Gerald's Game (Stephen King)
Gerald's Game features a simple, effective, but ultimately drawn out premise. Jessie Burlingame is handcuffed to her bed when her husband dies of a heart attack. The rest of the novel features flashbacks to traumatic events in Jessie's life, her inner turmoil as hope begins to dwindle, and encounters with a strange bogeyman that may or may not be real. The overall premise is fine, it is somewhat like Cujo in that it presents an effective "What would you do if.." scenario. It truly becomes a frightening scenario as the hours tick by and the physical toll is relayed to the reader, not to mention the emotional turmoil and fear. Multiple efforts to escape add to the desperation of the situation and add a certain element of mystery and suspense. To me, it was a guessing game as to what method of escape would be attempted next, and how the author would avoid a deus ex machina (surprisingly enough, he does.)
Unfortunately, these great moments that draw the reader in so effectively are tarnished by the pointless flashbacks so prevalent in the beginning and middle of the novel. The major flashback consists of Jessie being sexually abused by her dad during a solar eclipse. Other flashbacks feature insights into her life thus far, and less significant events. These flashbacks don't add anything to the central premise, though one is used (in a rather contrived fashion) to give Jessie an idea for escape.
Further padding the story, a 70 page epilogue effectively ruins one of the major themes of internal conflict in the novel, while adding nothing in terms of closure. Jessie is writing a letter to her friend Ruth, one of the voices that play a prominent part in the internal dialogue in the novel. She reveals that a necrophiliac serial murderer was the cause of the apparitions that haunted her throughout her ordeal. Where once it seemed that Jessie's visions were simply a trick of the shadows and her imagination, it is revealed that there was an actual serial killer watching her struggle through the nights. Making the fears and manifestations of her mind turn out to be a real thing made the internal conflict less significant. Not to mention that this little revelation comes out of nowhere, with precious little evidence through the course of the novel to suggest that her tormentor might actually be real.
Overall there is just too much padding here. The basic premise is great, but the other stuff, serial killers and raping fathers, don't add anything to the plot and just make the book two hundred pages longer than it realistically needed to be.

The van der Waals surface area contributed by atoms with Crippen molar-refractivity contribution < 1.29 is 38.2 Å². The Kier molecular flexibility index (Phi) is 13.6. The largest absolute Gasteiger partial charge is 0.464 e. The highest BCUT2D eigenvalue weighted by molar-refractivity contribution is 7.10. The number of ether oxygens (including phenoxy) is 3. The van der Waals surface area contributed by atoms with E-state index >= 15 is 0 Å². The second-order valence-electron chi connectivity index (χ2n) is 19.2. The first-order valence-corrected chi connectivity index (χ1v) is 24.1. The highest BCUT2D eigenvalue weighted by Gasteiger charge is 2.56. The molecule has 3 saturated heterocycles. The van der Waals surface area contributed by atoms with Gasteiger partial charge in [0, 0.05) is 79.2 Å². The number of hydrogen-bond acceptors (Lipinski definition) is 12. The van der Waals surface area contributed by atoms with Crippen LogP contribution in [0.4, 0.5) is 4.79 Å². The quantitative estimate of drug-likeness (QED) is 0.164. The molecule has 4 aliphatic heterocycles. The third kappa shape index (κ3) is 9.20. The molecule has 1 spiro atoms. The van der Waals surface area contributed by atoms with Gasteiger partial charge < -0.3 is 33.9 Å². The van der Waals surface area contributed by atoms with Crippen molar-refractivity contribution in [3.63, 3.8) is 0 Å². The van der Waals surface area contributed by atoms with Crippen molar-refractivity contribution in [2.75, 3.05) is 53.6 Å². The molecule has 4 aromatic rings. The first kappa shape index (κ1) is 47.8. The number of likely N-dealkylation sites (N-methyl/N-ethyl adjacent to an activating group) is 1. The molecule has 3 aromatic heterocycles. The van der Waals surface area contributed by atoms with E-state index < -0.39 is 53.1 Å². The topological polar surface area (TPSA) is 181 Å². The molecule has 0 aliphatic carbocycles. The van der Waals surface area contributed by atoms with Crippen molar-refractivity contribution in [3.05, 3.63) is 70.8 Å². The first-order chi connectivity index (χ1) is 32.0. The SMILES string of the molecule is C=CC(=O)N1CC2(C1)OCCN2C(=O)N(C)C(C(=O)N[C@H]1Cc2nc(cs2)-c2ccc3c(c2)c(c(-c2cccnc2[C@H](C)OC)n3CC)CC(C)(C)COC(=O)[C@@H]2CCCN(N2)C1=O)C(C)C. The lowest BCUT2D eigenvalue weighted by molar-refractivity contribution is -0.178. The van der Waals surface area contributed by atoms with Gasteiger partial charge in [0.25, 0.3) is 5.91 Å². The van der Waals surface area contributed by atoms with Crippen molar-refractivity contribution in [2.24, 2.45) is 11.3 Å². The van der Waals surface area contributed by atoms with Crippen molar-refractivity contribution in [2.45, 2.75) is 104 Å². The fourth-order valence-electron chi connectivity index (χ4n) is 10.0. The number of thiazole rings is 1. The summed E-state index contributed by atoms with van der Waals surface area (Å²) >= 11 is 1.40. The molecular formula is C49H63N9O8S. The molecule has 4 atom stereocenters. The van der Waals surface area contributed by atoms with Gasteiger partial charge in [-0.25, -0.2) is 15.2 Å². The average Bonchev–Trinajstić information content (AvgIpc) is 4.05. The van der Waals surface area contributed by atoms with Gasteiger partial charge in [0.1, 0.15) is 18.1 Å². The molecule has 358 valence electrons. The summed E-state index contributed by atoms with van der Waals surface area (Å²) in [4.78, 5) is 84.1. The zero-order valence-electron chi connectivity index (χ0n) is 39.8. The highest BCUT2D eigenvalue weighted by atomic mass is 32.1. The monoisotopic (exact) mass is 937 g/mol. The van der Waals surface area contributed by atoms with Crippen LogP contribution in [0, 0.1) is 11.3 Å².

The only character explored at length here is Jessie, and she certainly has an interesting persona. She is at times pathetic, strong, witty, and resilient. The most endearing aspect of her character is probably the method by which she manages to free herself, without any aid from outside forces, and with a fair share of struggle and pain. She also has a cadre of voices in her head; I'm not sure what to make of these voices, in some ways they are essential to the story, but they also come across as awkward in more than a few scenes.
Overall, their necessity (as foils to Jessie's character, if nothing else, but also to better simulate her thought process) outweighs the sometimes stilted and bizarre conversations. The only aspect of her character I didn't like is her initial wallowing in self pity. Not just for her incredibly unfortunate situation, that would have been understandable. Instead, she laments basically everything that has ever happened to her, partially during the aforementioned flashbacks, but also during regular scenes. Her character does "grow" out of this by the three quarter mark of the story, and it ends up aiding her overall development.
Other characters are adequate in their limited roles, but this is exclusively Jessie's story. Jessie isn't a particularly memorable character, but she functions very well as an "everywoman" type character, and does a great job of making the plot seem more grounded in reality.
The prose here is effective but unimaginative Stephen King. He maintains his trademark pop culture references, and his knack for writing intimidating sequences, but it isn't really anything special here. There is a bit too much repetition in situations and in thoughts, and also some pop culture references that feel out of place or forced. The description of the one room in which the majority of the action takes place is very good, but the description of the rest of the house is glazed over a bit.
Gore also plays a big part in this novel. From the physical toll on Jessie as she attempts to escape using more and more desperate means, to a dog feasting on her dead husband, to the vivid descriptions of the serial killer's crimes, gore is prominent in just about every chapter of the book. It is described very effectively, but some of it loses its effectiveness due to a loss of interest/importance to the plot (serial killer stuff) or an unfortunate touch of disbelief (Jessie somehow surviving her horrific injuries without immediate medical attention.) Dialogue between the various characters in Jessie's head is well handled for the most part, and dialogue between the other, real characters is adequate. Overall, the prose here is good, but not overly so.
Gerald's Game would've made a great short story. At over 425 pages, however, it feels more than a bit padded, and the great initial premise and effective writing and characterization cannot overcome the inflated plot.